Driving African development through science

The African continent needs to enhance linkages between the scientific research, development industry and learning institutions to create a large base of professionals, who will tackle challenges that are hampering the growth of Africa.
In Africa, there is a shortage of professional who can effectively deal with medical problems such as HIV, TB and cardio-vascular diseases.
The African Institute of Biomedical Science and Technology (AIBST) President, Professor Collen Masimirembwa, recently said: “There is a shortage of local professionals to deal with the medical problems facing the country such as non-communicable diseases, HIV, TB and cardio-vascular diseases creating the need for intervention through linkages with schools.
“The challenge we are facing is that there is no promotion of sciences in high schools and downstream, we are ending up not having sufficiently skilled manpower in our hospitals, our medical labs and pharmacies.”
Accordingly, African governments should urge schools to promote science subjects. Merging theory with practice at as early age, as asserted by Voluntary Scientist, Dr Nacima Rabi will be key if the continent is to successfully enhance interest in science subjects and to establish a formidable pool of science professionals.
Governments should support schools by building and equipping libraries and laboratories. They should also urge schools to employ qualified library and science laboratory personnel.
More so, governments in the African continent should come up with packages that attract science teachers and scientists to work within the continent.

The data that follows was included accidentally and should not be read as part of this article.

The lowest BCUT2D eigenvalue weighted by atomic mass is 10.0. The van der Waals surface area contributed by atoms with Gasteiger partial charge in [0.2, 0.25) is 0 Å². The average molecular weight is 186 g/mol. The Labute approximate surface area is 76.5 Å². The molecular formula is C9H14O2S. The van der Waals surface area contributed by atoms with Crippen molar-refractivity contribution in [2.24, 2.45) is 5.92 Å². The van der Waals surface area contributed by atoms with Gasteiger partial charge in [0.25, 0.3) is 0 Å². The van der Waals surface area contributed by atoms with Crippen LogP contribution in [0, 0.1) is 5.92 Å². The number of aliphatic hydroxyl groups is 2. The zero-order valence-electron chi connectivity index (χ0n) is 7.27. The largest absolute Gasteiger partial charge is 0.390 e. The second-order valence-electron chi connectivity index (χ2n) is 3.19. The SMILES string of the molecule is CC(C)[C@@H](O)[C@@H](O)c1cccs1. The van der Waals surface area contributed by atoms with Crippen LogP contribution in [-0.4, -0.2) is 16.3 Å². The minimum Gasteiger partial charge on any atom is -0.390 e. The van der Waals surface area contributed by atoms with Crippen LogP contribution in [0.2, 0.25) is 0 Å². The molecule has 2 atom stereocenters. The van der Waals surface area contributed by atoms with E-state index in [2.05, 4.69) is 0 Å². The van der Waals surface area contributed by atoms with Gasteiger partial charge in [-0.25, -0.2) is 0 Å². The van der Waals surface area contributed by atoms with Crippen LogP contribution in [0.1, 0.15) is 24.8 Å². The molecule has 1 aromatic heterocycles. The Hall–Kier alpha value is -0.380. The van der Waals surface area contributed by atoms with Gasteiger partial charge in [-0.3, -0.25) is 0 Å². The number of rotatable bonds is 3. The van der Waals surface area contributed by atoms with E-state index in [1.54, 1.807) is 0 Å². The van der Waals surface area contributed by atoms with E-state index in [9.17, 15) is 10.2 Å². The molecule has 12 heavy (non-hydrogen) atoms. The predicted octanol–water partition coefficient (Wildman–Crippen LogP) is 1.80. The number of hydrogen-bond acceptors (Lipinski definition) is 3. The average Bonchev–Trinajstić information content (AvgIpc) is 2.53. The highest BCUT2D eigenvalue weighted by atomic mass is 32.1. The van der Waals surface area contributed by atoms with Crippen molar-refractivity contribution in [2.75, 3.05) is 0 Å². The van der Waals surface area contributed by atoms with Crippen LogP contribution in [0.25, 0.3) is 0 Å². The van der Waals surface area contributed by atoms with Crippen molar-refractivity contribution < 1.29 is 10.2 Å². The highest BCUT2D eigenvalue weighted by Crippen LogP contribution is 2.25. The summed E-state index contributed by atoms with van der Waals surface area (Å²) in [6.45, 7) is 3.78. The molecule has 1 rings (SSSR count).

Africa is suffering due to brain drain and it is the responsibility not only of African governments but also of business to retain professionals.
Therefore, to stop brain drain and promote science as a serious field in the continent, there is a need for technical co-operation between African governments and experts in the science sector.
Funds are also needed to promote projects and programmes that enhance science as a serious driver of economic transformation. Therefore, it is the duty of policy makers in Africa to secure resources for research, pay scientists and build science libraries and laboratories.
Policy decision makers, development players and think tanks in the science field should establish a careers programme to create more personnel in the medical science field under which students will receive practical training in laboratories to complement theory at classroom level.
To achieve this goal, corporates in Africa should play a crucial role. They should support initiatives that promote the development of science in Africa.
Since schools are drivers of development, governments should urge them to promote science subjects and encourage learners to take science seriously.
 

June 2013
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